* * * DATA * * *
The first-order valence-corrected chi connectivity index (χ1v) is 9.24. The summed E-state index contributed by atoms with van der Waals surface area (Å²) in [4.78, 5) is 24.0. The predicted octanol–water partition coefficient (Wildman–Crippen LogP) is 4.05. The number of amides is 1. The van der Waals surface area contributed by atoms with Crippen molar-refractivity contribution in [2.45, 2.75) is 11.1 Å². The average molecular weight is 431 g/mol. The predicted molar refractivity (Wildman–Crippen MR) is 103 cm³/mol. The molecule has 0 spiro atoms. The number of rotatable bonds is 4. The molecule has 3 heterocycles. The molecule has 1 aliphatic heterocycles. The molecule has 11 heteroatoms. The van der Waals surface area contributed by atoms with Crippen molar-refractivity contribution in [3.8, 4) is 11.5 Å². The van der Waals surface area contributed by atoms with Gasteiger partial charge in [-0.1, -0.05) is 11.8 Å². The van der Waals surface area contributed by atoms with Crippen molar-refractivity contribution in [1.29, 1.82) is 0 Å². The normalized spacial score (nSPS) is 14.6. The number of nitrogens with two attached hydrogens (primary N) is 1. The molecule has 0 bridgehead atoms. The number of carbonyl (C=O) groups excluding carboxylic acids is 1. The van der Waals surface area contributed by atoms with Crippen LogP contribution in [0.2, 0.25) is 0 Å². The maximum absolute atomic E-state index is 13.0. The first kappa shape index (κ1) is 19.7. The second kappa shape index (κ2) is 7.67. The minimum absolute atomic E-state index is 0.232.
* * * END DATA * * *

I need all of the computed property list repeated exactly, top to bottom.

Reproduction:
The first-order valence-corrected chi connectivity index (χ1v) is 9.24. The summed E-state index contributed by atoms with van der Waals surface area (Å²) in [4.78, 5) is 24.0. The predicted octanol–water partition coefficient (Wildman–Crippen LogP) is 4.05. The number of amides is 1. The van der Waals surface area contributed by atoms with Crippen molar-refractivity contribution in [2.45, 2.75) is 11.1 Å². The average molecular weight is 431 g/mol. The predicted molar refractivity (Wildman–Crippen MR) is 103 cm³/mol. The molecule has 0 spiro atoms. The number of rotatable bonds is 4. The molecule has 3 heterocycles. The molecule has 1 aliphatic heterocycles. The molecule has 11 heteroatoms. The van der Waals surface area contributed by atoms with Crippen molar-refractivity contribution in [3.8, 4) is 11.5 Å². The van der Waals surface area contributed by atoms with Gasteiger partial charge in [-0.1, -0.05) is 11.8 Å². The van der Waals surface area contributed by atoms with Crippen molar-refractivity contribution in [1.29, 1.82) is 0 Å². The normalized spacial score (nSPS) is 14.6. The number of nitrogens with two attached hydrogens (primary N) is 1. The molecule has 0 bridgehead atoms. The number of carbonyl (C=O) groups excluding carboxylic acids is 1. The van der Waals surface area contributed by atoms with Crippen LogP contribution in [0.2, 0.25) is 0 Å². The maximum absolute atomic E-state index is 13.0. The first kappa shape index (κ1) is 19.7. The second kappa shape index (κ2) is 7.67. The minimum absolute atomic E-state index is 0.232.